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Software Testing plays an important role in the life cycle of software development. Because software testing is very costly and tedious, many techniques have been proposed to automate it. One technique that has achieved good results is the use of Search Algorithms. Because most previous work on search algorithms has been of an empirical nature, there is a need for theoretical results that confirm the feasibility of search algorithms applied to software testing. Such theoretical results might shed light on the limitations and benefits of search algorithms applied in this context. In this paper, we formally analyse the expected runtime of three different search algorithms on the problem of Test Data Generation for an instance of the Triangle Classification program. The search algorithms that we analyse are Random Search, Hill Climbing and Alternating Variable Method. We believe that this is a necessary first step that will lead and help the Software Engineering community to better understand the role of Search Based Techniques applied to software testing.
Analysis of Computational Time of Simple Estimation of Distribution Algorithms
, 2010
"... Estimation of distribution algorithms (EDAs) are widely used in stochastic optimization. Impressive experimental results have been reported in the literature. However, little work has been done on analyzing the computation time of EDAs in relation to the problem size. It is still unclear how well ED ..."
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Estimation of distribution algorithms (EDAs) are widely used in stochastic optimization. Impressive experimental results have been reported in the literature. However, little work has been done on analyzing the computation time of EDAs in relation to the problem size. It is still unclear how well EDAs (with a finite population size larger than two) will scale up when the dimension of the optimization problem (problem size) goes up. This paper studies the computational time complexity of a simple EDA, i.e., the univariate marginal distribution algorithm (UMDA), in order to gain more insight into EDAs complexity. First, we discuss how to measure the computational time complexity of EDAs. A classification of problem hardness based on our discussions is then given. Second, we prove a theorem related to problem hardness and the probability conditions of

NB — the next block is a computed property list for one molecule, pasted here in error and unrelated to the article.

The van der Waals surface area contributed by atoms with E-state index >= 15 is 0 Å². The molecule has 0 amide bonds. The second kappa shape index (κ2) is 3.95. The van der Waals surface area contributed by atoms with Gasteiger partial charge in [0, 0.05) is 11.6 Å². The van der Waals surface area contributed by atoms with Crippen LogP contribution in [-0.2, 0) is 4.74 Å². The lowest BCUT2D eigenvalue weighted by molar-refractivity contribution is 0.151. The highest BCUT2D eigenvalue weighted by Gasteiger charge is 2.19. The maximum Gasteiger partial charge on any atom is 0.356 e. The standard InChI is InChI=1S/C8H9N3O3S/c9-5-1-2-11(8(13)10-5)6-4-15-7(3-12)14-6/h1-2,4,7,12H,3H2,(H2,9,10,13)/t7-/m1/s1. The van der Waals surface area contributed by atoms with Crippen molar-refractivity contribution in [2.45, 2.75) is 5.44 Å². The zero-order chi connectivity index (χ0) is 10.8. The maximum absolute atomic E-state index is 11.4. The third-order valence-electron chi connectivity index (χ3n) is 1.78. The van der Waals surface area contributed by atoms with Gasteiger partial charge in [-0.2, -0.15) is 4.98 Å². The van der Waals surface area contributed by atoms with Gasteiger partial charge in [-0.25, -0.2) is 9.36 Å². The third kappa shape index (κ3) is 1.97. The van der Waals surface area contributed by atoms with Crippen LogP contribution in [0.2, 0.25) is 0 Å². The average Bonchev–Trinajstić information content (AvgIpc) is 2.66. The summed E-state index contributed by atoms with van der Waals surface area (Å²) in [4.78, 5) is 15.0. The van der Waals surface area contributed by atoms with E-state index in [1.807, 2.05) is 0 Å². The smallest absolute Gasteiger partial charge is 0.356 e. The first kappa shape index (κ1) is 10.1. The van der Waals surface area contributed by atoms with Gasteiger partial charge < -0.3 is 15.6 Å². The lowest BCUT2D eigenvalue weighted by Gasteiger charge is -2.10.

Automatic software generation and improvement through search based techniques
, 2009
"... etheses repository This unpublished thesis/dissertation is copyright of the author and/or third parties. The intellectual property rights of the author or third parties in respect of this work are as defined by The Copyright Designs and Patents Act 1988 or as modified by any successor legislation. ..."
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Cited by 10 (0 self)